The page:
In an age when moving around is almost a necessity in order to take a higher paying job, accommodate a company transfer, or to attend school, tenants may be faced with a tough decision of whether to break a lease. Each state has its own regulations, and it’s important to know what your liabilities may be if you decide to leave your San Antonio rental.

Entering the military

If you enter or receive orders for active duty in the military services you may break a lease under the federal War and National Defense Service members Civil Relief Act. You must provide your landlord with written notice that you are terminating the tenancy due to military obligations, as soon as you receive orders. Be prepared to remain obligated to pay rent for 30 days following the date the next rent is due, after you have given notice.

Buying a home

Good communication is always key between a tenant and landlord. Don’t sign a lease for a rental knowing you are soon going to buy a home. Let your landlord know and try to first get a provision in the lease. Without it, expect to be fully obligated to pay any remaining rent even if you have taken on mortgage payments. If you do break the lease you may be charged a fee to cover the expenses involved in your landlord re-renting the apartment, and you will also be legally responsible to pay rent until a new tenant is found.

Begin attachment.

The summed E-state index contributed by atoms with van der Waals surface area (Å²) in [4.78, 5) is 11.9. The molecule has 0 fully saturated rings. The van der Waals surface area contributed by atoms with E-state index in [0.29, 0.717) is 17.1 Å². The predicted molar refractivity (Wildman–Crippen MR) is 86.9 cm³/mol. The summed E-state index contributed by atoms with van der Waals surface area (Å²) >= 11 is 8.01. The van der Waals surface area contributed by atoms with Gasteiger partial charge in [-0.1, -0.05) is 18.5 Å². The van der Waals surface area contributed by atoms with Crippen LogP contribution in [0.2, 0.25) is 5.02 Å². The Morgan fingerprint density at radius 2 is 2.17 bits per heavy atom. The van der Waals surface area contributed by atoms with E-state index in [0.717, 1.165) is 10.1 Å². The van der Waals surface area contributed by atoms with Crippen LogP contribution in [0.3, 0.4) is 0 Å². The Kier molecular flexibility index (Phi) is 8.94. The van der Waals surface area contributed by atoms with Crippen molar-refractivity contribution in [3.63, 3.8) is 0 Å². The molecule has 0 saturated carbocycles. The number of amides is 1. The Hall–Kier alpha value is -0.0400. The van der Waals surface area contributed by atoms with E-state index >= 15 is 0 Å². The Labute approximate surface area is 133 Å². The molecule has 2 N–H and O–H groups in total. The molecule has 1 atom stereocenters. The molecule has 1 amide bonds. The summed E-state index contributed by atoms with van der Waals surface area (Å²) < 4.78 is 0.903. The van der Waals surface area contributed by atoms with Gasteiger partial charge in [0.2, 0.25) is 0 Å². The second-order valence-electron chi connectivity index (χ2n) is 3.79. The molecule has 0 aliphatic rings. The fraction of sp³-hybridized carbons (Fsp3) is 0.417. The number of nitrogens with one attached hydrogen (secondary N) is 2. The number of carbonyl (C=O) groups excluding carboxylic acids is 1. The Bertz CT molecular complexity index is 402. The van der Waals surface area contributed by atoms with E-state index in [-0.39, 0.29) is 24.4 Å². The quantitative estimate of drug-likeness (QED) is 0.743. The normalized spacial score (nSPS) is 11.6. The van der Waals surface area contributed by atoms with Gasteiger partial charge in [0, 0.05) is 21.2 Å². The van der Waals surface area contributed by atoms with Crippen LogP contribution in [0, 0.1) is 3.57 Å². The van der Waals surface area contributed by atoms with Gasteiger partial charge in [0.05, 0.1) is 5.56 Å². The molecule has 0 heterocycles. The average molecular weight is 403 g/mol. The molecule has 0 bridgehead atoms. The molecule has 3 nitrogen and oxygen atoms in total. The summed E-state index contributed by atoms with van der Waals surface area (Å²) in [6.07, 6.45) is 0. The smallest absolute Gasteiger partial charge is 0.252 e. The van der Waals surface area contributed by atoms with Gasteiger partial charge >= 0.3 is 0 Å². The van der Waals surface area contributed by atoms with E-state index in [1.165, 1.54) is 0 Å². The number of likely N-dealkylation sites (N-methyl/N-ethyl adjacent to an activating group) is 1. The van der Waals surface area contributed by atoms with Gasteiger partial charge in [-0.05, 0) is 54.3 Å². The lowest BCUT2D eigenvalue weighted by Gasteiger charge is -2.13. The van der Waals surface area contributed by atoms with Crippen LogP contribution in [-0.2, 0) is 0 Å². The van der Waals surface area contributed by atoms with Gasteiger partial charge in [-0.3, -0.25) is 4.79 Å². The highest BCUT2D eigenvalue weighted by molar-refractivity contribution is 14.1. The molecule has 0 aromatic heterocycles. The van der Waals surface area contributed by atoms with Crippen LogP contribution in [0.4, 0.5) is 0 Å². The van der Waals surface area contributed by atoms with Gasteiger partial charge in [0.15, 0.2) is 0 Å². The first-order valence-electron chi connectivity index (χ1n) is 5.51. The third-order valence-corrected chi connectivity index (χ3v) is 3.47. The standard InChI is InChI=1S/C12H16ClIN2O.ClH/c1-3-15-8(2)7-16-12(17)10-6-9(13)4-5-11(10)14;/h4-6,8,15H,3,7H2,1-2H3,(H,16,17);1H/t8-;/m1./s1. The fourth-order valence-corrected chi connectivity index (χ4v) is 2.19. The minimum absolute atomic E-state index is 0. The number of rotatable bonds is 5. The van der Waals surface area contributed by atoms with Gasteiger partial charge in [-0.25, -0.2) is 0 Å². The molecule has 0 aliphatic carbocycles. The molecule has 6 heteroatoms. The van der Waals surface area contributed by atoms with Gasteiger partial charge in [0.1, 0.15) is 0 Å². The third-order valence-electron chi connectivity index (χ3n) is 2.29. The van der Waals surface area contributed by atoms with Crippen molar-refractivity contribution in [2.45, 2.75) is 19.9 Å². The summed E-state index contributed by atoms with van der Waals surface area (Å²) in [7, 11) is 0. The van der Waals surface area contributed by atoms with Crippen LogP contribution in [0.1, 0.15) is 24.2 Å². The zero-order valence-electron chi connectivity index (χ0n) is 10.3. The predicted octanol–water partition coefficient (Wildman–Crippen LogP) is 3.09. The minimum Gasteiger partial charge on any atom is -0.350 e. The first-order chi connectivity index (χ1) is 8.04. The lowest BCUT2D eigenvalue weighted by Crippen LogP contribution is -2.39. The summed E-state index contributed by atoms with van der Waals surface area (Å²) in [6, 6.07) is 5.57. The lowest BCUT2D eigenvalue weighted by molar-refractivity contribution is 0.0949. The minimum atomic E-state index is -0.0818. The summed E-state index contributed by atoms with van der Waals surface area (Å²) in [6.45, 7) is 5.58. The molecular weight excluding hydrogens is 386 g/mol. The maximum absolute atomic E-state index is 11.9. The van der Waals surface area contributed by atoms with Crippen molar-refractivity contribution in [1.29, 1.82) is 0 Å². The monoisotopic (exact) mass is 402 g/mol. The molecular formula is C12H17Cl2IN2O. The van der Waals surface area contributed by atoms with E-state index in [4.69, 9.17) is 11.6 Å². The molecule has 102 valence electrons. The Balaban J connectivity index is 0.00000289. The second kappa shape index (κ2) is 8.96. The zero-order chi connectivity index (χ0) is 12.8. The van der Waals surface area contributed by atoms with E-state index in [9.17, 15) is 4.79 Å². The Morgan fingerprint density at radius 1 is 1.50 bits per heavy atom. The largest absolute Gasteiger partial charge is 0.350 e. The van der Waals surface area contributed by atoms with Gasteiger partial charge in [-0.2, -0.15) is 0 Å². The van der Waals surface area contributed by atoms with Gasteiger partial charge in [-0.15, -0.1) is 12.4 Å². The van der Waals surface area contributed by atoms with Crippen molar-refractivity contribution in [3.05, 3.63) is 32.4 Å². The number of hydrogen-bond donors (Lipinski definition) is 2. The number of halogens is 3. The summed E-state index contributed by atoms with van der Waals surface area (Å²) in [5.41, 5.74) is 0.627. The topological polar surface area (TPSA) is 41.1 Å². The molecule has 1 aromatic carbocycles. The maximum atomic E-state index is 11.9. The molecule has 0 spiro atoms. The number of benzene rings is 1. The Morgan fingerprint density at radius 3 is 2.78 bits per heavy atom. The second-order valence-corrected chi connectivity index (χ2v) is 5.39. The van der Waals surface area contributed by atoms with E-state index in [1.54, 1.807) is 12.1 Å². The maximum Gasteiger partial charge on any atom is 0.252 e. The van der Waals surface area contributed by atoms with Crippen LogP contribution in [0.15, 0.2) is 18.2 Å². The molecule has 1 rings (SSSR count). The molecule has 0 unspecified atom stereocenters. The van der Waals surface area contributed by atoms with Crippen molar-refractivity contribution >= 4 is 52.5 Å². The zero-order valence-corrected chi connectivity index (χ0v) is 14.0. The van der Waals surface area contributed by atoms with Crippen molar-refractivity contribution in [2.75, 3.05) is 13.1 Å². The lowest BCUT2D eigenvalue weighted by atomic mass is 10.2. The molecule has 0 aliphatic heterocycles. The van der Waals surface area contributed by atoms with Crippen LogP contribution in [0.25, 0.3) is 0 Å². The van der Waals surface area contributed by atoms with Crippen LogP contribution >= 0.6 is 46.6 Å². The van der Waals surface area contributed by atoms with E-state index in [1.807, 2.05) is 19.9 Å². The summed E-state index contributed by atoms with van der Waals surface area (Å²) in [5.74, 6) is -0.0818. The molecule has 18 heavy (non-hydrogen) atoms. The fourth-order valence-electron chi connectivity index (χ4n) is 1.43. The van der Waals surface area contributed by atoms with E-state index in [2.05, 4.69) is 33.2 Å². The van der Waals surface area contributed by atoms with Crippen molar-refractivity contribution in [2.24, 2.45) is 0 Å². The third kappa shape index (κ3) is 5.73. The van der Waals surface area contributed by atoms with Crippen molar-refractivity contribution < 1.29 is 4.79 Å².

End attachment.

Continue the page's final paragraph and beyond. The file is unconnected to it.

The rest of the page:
Being safe in your rental

You should expect your living environment to be safe. Any repairs such as roof leaks or problems with hot and cold running water need to be addressed by the landlord within a reasonable length of time. Your personal safety is also covered in Texas state law. If you’ve been granted a restraining order because of abuse or domestic violence from someone in your home, you have a right to break your lease and move to a safer location once the order is issued by the court.

If you cannot legally break your lease, under Texas law your landlord is obligated to make an effort to find a new tenant. You would then be required to only pay additional rent until your home is re-rented. If a new tenant is found right away, you may be able to have your deposit returned, minus any damages to the property.